SEVEN CANDIDATES VIE FOR A SPOT ON PALMETTO STATE’S TOP COURT …
Prepare to be shocked, but the “Republican-controlled” S.C. General Assembly is poised to elect yet another Democrat to the S.C. Supreme Court in 2017.
Having previously voted to put former Democratic lawmaker Donald Beatty and liberal circuit court judge Kaye Hearn on the bench, “Republican” lawmakers are now eyeing a pair of left-leaning plaintiffs’ attorneys to fill the seat being vacated by chief justice Costa Pleicones.
As trial lawyers from across the Palmetto State prepare to gather on Hilton Head Island for the annual S.C. Association for Justice (SCAJ) conference, sources familiar with the upcoming race tell us Columbia, S.C. attorneys John Nichols and Matthew Richardson are the early frontrunners – although Ralph King “Tripp” Anderson, the chief judge of South Carolina’s administrative law court, is also in the mix.
Anderson ran for the bench earlier this year – losing out to John Few. Many lawmakers believe that gives him the inside track to win this year’s race, although it remains to be seen what deals will be cut in this infinitely corrupt process.
King’s most recent candidacy for the Supreme Court was backed by S.C. Senate president Hugh Leatherman – and his decision to bail on the race marked a rare defeat for the powerful legislative leader.
Both Nichols and Richardson have deep political connections – most of them rooted in the far left flank of the state’s increasingly leftward-leaning ideological spectrum.
Nichols was recently brought in by the S.C. House ethics committee to oversee its “investigations” against sitting lawmakers. Richardson? He ran for attorney general against eventual winner Alan Wilson in 2010 – although at this point a lot of people probably wish they had that vote to do over.
Numerous other candidates have filed for the office – including S.C. circuit court judges Keith Kelly, Diane Goodstein, George C. James and Carmen Mullen.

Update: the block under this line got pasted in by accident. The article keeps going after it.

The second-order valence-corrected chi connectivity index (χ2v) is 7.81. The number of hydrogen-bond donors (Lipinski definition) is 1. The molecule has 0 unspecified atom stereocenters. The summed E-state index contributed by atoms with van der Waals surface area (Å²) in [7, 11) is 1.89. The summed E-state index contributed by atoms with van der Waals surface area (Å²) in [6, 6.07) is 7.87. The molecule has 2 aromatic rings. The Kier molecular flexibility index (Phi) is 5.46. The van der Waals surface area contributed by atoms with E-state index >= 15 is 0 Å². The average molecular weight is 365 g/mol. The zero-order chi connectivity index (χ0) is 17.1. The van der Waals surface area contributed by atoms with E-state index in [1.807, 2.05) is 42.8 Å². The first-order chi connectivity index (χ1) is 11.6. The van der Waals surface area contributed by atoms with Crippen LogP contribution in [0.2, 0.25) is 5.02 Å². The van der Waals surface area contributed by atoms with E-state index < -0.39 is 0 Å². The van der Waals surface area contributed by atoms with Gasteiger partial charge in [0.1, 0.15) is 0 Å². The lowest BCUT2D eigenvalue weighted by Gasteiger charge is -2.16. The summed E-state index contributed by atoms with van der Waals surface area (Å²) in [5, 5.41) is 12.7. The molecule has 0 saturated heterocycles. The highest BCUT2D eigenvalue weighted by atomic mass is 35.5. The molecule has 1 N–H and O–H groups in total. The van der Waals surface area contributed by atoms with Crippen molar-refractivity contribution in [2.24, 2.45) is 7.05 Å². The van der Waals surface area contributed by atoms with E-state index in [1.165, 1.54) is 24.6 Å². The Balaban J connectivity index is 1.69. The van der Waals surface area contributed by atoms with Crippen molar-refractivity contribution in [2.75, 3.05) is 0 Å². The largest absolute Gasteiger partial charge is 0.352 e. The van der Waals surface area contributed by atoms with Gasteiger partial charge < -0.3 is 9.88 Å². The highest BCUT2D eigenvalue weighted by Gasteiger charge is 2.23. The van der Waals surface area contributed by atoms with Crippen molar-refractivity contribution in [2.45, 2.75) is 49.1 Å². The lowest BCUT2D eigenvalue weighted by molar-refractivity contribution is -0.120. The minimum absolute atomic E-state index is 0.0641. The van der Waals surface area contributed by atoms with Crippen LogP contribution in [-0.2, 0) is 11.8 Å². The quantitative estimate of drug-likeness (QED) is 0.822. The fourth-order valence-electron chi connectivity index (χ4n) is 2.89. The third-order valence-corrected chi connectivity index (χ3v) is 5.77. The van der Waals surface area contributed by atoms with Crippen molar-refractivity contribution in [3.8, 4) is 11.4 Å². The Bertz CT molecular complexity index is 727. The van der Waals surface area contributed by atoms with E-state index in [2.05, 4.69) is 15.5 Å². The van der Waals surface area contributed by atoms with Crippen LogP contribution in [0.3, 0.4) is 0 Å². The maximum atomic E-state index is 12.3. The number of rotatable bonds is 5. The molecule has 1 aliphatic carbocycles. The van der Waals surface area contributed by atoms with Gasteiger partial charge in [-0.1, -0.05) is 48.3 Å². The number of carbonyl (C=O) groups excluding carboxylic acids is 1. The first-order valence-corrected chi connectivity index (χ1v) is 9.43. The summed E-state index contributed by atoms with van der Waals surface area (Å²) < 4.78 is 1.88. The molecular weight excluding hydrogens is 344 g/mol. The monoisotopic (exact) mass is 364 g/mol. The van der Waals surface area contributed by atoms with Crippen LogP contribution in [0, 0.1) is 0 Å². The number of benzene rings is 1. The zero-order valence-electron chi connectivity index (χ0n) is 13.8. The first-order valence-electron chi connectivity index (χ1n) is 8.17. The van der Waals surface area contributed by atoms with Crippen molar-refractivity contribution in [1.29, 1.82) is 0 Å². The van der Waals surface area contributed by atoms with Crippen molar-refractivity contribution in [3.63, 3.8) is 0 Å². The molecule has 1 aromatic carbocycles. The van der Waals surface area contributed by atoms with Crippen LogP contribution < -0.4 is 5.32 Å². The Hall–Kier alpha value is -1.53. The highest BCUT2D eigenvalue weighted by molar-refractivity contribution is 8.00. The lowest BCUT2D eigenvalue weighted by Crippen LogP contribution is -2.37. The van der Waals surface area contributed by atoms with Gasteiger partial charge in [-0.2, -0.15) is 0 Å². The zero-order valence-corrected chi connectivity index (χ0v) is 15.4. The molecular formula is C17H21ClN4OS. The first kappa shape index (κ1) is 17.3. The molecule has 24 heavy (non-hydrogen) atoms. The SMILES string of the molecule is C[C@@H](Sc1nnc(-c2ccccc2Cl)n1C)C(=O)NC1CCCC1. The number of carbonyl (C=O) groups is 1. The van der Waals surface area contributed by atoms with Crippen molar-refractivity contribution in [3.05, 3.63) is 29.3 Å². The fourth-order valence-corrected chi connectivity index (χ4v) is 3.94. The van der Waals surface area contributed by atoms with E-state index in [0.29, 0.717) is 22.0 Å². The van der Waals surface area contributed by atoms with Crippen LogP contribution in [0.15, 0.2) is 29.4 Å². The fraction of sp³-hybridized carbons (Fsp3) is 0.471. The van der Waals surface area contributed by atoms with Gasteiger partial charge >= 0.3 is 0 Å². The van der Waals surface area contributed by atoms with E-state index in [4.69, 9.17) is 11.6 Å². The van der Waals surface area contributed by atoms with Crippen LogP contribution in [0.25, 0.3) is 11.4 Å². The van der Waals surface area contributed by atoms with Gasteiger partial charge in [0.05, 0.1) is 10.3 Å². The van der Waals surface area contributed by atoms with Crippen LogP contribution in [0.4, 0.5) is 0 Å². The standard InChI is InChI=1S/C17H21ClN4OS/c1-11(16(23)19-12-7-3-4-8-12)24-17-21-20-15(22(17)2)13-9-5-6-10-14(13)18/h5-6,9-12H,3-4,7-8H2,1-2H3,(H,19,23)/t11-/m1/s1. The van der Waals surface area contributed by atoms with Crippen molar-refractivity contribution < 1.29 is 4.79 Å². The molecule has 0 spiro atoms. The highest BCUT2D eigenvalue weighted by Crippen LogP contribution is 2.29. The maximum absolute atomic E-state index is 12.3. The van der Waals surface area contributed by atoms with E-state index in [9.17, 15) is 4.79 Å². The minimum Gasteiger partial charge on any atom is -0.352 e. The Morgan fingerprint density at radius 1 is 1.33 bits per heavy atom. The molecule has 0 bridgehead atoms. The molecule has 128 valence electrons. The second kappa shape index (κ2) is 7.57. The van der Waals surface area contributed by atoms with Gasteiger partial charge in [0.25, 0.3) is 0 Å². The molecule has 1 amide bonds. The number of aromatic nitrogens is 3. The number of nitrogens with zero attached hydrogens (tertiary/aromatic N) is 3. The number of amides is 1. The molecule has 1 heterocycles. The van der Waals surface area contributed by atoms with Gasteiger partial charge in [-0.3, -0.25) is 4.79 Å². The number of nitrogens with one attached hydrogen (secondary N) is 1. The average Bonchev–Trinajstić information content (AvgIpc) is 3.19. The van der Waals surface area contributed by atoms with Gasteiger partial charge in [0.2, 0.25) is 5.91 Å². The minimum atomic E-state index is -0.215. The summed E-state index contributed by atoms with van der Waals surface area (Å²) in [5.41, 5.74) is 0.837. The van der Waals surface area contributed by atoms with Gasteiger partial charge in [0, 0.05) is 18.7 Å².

Of those four candidates, Kelly and Goodstein both have extensive legislative connections. Kelly was a liberal “Republican” lawmaker from 2006-10, while Goodstein’s husband – Arnold S. Goodstein – was a member of the General Assembly as well as a former S.C. Department of Transportation (SCDOT) commissioner.
Lawmakers tell us Kelly could up drawing some support from the liberal wing of the GOP. Goodstein’s bid is not expected to pick up much traction at all.
Screening for the seven candidates is scheduled to begin in November – and approved candidates will be voted on by lawmakers in April.
As we’ve repeatedly documented, the screening and election of judges by the S.C. General Assembly is nothing but political horse trading. It’s been that way for years.
“Merit” plays no role whatsoever in who becomes a judge – or the decisions they make once they are appointed. Like most things in this perpetually backward state, it’s all “who you know.”
This website has consistently argued for a more direct line of accountability. Specifically, we’ve recommended that lawmakers cede control of all judicial appointments to the executive branch – with the S.C. Senate providing advice and consent on those appointments (i.e. the federal model).
We’re also open to judges being elected directly.
One way or the other, the current system must be changed as it reeks of dirty dealing and self-interest by powerful legislative leaders and lawyer-legislators who turn around and try cases in front of the judges they appoint.